Tuesday, March 22, 2011

Reading 101

During a small group setting a few weeks ago, a fellow mom encouraged her five-year old son to read to us. He didn't skip a beat. That boy read his book fluently. Big words, like "Zacchaeus" didn't even cause him to stumble. Not one bit.

Inwardly, I felt the sting of comparison. My five-year old son, meanwhile, is learning consonant sounds while working through his Get Ready, Get Set, Go for The Code books; he's also starting to learning simple three-letter words, like "sat," and "cat," "bug" and others. Some days, sounding them out is a bit tedious. But until "story-time," I felt pleased with his progress.

I had to remind myself that this other boy is in kindergarten for a full day at a school that really pushes phonics and early reading. His teachers spend many hours a day drilling him--and the other students.  I purposely have chosen not to spend hours on phonics right now with my son. 

Reflecting on all of this caused me to reevaluate my educational philosophy. I choose not to push with too much too soon. I don't want my son to hate reading, so if it's too much of a struggle, I don't think he's ready to dive in yet. That doesn't mean we won't work on it; I'll just try to find another approach to keep learning as fun and interesting as possible. Because learning is an innate, God-given desire, I believe there will come a time when he will desire to learn to read on his own; when we reach that point, he'll be highly motivated and the learning will come much easier.

For example, I was trying to take him through Teach Your Child to Read in 100 Easy Lessons. Everyday was a struggle. He really didn't like the book. He thought it was too boring and tedious (it was tedious for me too). So I shelved it for awhile. If we sat down to work on reading, we brought out real books. I had him try to sound out a few words, or a page if it was a book he could handle. 

However, I  brought out my copy again after seeing where this fellow five-year old was at and feeling like I needed to step it up a notch. We don't work on a lesson in the book everyday, but aim for a few a week. It's a pace we can both handle. Neither one of us get too frustrated. I suppose the whole episode was productive in that it helped me to realize that I could be doing more to teach him to read at this point. It was also good, because it reinforced my decision (and renewed my confidence in that decision) to ease into formal, structured schooling.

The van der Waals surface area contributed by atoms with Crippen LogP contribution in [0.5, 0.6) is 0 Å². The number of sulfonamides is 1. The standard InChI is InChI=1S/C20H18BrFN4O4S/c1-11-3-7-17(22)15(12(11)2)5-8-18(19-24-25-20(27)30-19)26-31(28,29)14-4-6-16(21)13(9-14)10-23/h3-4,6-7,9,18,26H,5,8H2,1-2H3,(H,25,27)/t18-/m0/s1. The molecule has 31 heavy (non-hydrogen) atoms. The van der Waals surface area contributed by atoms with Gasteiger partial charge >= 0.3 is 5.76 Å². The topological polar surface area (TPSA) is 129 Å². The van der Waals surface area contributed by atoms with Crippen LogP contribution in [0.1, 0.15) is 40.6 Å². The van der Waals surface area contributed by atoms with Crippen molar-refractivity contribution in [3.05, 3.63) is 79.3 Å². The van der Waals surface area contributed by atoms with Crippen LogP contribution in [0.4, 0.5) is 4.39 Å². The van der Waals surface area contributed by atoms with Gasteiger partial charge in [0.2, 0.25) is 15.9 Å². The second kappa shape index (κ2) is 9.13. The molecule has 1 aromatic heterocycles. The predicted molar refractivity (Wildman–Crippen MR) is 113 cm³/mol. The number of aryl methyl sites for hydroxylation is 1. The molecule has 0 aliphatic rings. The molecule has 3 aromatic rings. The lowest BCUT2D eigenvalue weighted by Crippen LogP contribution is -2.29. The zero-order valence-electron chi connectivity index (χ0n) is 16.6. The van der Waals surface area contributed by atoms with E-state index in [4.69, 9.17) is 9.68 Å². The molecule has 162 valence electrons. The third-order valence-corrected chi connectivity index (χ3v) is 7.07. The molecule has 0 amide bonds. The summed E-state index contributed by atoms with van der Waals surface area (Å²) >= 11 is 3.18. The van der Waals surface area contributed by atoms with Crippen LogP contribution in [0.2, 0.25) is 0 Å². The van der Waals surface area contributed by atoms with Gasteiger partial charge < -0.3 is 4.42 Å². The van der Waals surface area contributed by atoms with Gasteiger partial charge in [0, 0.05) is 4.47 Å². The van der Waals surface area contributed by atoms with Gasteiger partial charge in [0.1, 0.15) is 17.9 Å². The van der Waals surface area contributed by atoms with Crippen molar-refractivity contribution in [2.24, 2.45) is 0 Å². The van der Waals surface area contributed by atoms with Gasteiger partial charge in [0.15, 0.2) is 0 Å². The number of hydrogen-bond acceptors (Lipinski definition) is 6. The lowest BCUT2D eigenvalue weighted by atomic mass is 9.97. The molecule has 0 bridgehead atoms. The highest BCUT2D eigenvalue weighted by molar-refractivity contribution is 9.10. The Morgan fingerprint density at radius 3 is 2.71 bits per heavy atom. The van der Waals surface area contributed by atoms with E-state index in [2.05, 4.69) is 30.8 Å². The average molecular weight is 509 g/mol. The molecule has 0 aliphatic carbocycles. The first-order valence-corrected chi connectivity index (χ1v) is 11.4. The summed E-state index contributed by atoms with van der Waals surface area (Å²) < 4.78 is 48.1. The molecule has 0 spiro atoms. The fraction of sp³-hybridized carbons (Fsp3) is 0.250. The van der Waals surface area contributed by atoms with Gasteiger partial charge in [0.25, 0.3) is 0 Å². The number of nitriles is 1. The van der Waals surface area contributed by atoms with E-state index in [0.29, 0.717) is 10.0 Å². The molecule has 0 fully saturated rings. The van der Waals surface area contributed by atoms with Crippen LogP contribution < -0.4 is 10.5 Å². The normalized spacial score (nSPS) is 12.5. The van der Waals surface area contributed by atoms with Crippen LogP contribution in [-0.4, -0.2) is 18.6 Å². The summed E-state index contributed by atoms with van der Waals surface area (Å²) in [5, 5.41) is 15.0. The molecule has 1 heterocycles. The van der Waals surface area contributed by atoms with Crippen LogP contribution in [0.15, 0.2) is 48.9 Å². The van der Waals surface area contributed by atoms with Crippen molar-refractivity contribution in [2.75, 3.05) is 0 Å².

Some books that have helped me reach these conclusions are: 
The point is to reach our own conclusions carefully regarding our child's education, and then stay confident in them--even when (especially when) others may cause us to feel the sting of comparison. It can't bite you if you don't let it.

1 comment:

  1. I know how you feel!
    My girls both learned to read already by this point that my 5 yr old is at.. however.. I'm CHOOSING not to push him. He has show only a little interest in it and we casually work on letter sounds and formation when he does show a little interest. And I'm not going to worry about it.

    This wonderful little boy that God has given me is a very hands on, active, science oriented little boy. He's learning so much it's just not reading, not right now. He can tell you about weather and clouds and space and planets and all kinds of crazy things I wouldn't think he'd pick up on and remember. I want to encourage that as much as I can..

    Reading SCHMEADING. He'll get there when he gets there. =) In the meantime, he loves being read TO and we're having so much fun and learning through reading time.